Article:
Hi Ron,

    This article makes it seem less “arbitrary” that someone would go to hell for one mortal sin. “Hell is a place where persons are punished, not only for act that were evil, but for choosing to become evil persons.” Thanks, that is helpful.

    I still have a hard time seeing, though, where is the boundary between mortal and venial sin. The 3rd font seems tricky, when it’s subjective as to whether an anticipated consequence is gravely disordered. If someone drives too fast on a very curvey road—and to keep it simple, say that they’re the only person in the vehicle, no other cars around, and on this particular drive they do in fact make it with no accident—well it could have been a mortal sin against the 5th commandment, if the speed was so excessive as to make his own death a very likely anticipated consequence. But a slower drive might have been only venial sin. So is the boundary between venial and mortal 35, 40, 45, 50 mph? And each person may have their own individualized boundary, based on their own opinion about how good a driver they are (which might also be an erroneous opinion). So unfortunately ends up seeming very arbitrary. And then if we throw some information from the other two fonts into this equation, like they’re intending to rescue an injured person who lives at the other end of the road, and it gets even more complicated.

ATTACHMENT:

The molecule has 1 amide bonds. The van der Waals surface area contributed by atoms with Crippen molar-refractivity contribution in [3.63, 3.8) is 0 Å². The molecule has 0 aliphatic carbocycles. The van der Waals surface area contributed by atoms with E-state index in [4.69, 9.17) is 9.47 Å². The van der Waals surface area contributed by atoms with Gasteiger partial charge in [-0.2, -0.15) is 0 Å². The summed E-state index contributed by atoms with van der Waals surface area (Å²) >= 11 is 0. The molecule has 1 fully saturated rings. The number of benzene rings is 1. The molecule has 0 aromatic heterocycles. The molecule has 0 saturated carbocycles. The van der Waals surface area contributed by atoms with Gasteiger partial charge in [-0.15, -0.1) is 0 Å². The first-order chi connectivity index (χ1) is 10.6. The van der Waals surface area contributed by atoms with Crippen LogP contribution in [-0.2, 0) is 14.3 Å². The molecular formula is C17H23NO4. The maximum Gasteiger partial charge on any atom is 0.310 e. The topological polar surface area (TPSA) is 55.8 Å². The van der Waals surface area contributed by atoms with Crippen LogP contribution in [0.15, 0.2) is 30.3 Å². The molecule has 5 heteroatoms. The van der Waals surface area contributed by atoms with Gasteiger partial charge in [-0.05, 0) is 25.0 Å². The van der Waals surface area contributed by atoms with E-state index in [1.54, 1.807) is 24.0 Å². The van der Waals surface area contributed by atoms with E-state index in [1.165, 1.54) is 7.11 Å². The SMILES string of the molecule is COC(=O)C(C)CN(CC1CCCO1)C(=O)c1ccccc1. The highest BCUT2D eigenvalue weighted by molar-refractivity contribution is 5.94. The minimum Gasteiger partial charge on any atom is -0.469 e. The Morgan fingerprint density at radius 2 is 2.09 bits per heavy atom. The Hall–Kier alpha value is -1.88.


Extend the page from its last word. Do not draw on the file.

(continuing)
And it starts to sound indeed rather like an “equation” or like a computerized “algorithm” and it’s like only God precisely knows the inputs to the equation (the three fonts) for each specific act that someone performs, to determine if an act is mortal sin, venial sin, or not a sin. We can have an opinion about each of these fonts, but we might be wrong, especially in the third font which seems to be the most subjective. Which all in all makes the whole thing seem rather dehumanized and mechanized. So I think I’m missing something in my understanding here. Maybe I’m exaggerating how easy it is for the 3rd font to be gravely disordered. Maybe it takes more than that for the 3rd font to become disordered.

    • Ron Conte says:

      The third font would make the act an actual mortal sin only if the person fully realizes, in his own conscience, that he is gravely offending against love of God or love of neighbor. Love is the standard for the evaluation of each font. Driving dangerously is objectively a grave sin when the reasonably anticipated bad effects gravely outweigh the good effects, and that is based on one’s own understanding of the situation. It can be complex and difficult to evaluate the third font. But we should not expect ethics to be easy and simple.

  4. dom64verona88chrysostomos says:

    Mon cher Ami,
    Etes-vous thomiste? La question contient la réponse.
    N.D. de Fatima, le Saint Rosaire. Avant, N.D. de La Salette. O Crux ave, Spes unica!